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Introduction to: Electronic Monitoring

EXTERNAL LINKS | 17th January 2024

What is electronic monitoring?
Electronic monitoring (EM) (also known as tagging) is a system that uses technology to monitor curfews and conditions of an order or licence from a court or the prison service.

Who is electronic monitoring for?
Where it is safe, people may be given a community sentence that restricts their liberty through electronic tagging and curfews. It could for example be used as a restricted movement requirement as part of a community payback order (CPO) or a Drug Treatment & Testing Order (DTTO). EM can also be used as a condition of bail and also for certain licences through the Scottish Prison Service. EM allows individuals to remain in the community, which means they stay connected to their family, responsibilities and support for their recovery.

Woman at home with electronic monitoring device on ankle. Photo from ‘Capturing Community Justice’ photo bank

How does electronic monitoring work?
EM uses a radio frequency signal to monitor someone’s location to check if they are complying with an order or licence.

The person wears a tag around their ankle which is about the size of a digital watch. The tag communicates with a monitoring unit which is installed in their home or an address where they should not approach or enter. The home monitoring unit continuously collects and stores data from signals sent by the tag. If it doesn’t detect a signal during a curfew period – or it picks up a signal showing the person is in a location they are ordered to stay away from – an alert will be transmitted to the monitoring control centre.

Outside of the curfew hours the person can go about their business such as to work, or to attend appointments which aid their recovery or help their reintegration. And it can also be used to disrupt patterns of behaviour such as to ensure someone stays at home during the evenings.

What are the benefits of electronic monitoring?
Prison can damage employment and positive social networks in the community, whereas remaining in the community allows these connections to be maintained and developed.

Electronic monitoring, in combination with support from justice and other services, can help to reduce further offending by addressing a person’s needs and the causes of offending within a safe, managed community environment.  This can also support people to comply with the justice system, to attend court appointments and reduce the likelihood of breaching bail or a community-based order.

Father, with an electronic monitoring device on his ankle, in the kitchen with his son. Photo from ‘Capturing Community Justice’ photo bank

How is it determined if someone is suitable for electronic monitoring?
EM is a tool to support people to comply with an order or licence. Justice social work make an assessment around risk and suitability. They also need to consider what support options are available to address a person’s needs and the causes of their offending behaviour as well as whether they would be suitable for a tag. Support may also be needed for their wider family network.

A decision is then made by Sheriffs, judges, and the Scottish Prison Service (such as for early release under Home Detention Curfews).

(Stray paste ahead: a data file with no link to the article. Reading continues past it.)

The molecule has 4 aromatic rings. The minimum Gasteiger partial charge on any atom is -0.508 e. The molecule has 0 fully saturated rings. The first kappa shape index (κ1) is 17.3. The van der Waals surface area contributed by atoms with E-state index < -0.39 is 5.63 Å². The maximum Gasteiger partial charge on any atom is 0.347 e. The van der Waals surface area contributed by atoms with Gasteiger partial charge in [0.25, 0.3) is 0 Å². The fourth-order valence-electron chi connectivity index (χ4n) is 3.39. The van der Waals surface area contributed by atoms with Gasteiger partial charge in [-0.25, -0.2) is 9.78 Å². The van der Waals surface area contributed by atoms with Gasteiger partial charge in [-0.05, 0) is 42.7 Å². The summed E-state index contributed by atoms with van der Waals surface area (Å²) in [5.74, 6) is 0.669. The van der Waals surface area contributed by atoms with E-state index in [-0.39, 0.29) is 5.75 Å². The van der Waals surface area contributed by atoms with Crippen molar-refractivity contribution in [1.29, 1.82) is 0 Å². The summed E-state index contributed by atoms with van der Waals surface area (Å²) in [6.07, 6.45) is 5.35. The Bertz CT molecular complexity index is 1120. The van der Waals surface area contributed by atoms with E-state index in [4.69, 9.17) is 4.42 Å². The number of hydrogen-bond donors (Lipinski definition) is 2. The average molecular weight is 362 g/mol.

Can electronic monitoring be used with bail?
EM can be used with standard bail and bail with further restrictions (bail supervision).

Bail with the option of EM is now available across Scotland through the imposition of an Electronic Monitoring Order (EMO) which began being gradually introduced across the country in 2022.  This can be considered for anyone where the Crown Office and Procurator Fiscal Service (COPFS) has declared a position of bail opposed and the person is at risk of being remanded in prison at their appearance in court. 

When social work services are made aware by the Procurator Fiscal that bail is being opposed, they can complete an assessment of suitability for both bail supervision and EM whilst the individual is held within police or court custody.  A Sheriff can ask for this information to assist their decision-making in cases where bail is opposed.

Where the Sheriff is considering imposing bail with further conditions (commonly referred to as bail supervision), they can attach EM as part of that arrangement and request an additional assessment be completed for the individual prior to making a final decision on bail conditions.  It is important that this assessment considers the support which would be needed in addition to EM, for example, to explore challenges which could lead to offending behaviour. This may include mental health, housing, employment and substance use services and is the basis of the support and monitoring plan for the person while they remain in the community.

Defence agents can also ensure all information regarding bail supervision and EM is considered by the court through maintaining contact with social work during the period an individual is subject to bail supervision.

How many people have tags?
Scotland currently electronically monitors around 1,800 people every day.

Who monitors tags in Scotland?
G4S are responsible for providing electronic monitoring services through a contract with the Scottish Government.

What is the law around electronic monitoring?

  • The Management of Offenders (Scotland) Act 2019 consolidated a number of previous pieces of legislation covering electronic monitoring and came into effect in May 2022.
  • The current forms of licence (through the Scottish Prison Service) that can be electronically monitored include:
    • Home Detention Curfew (HDC – a form of temporary released managed by the Scottish Prison Service)
    • As a condition of Parole
    • As a condition of a temporary release licence from prison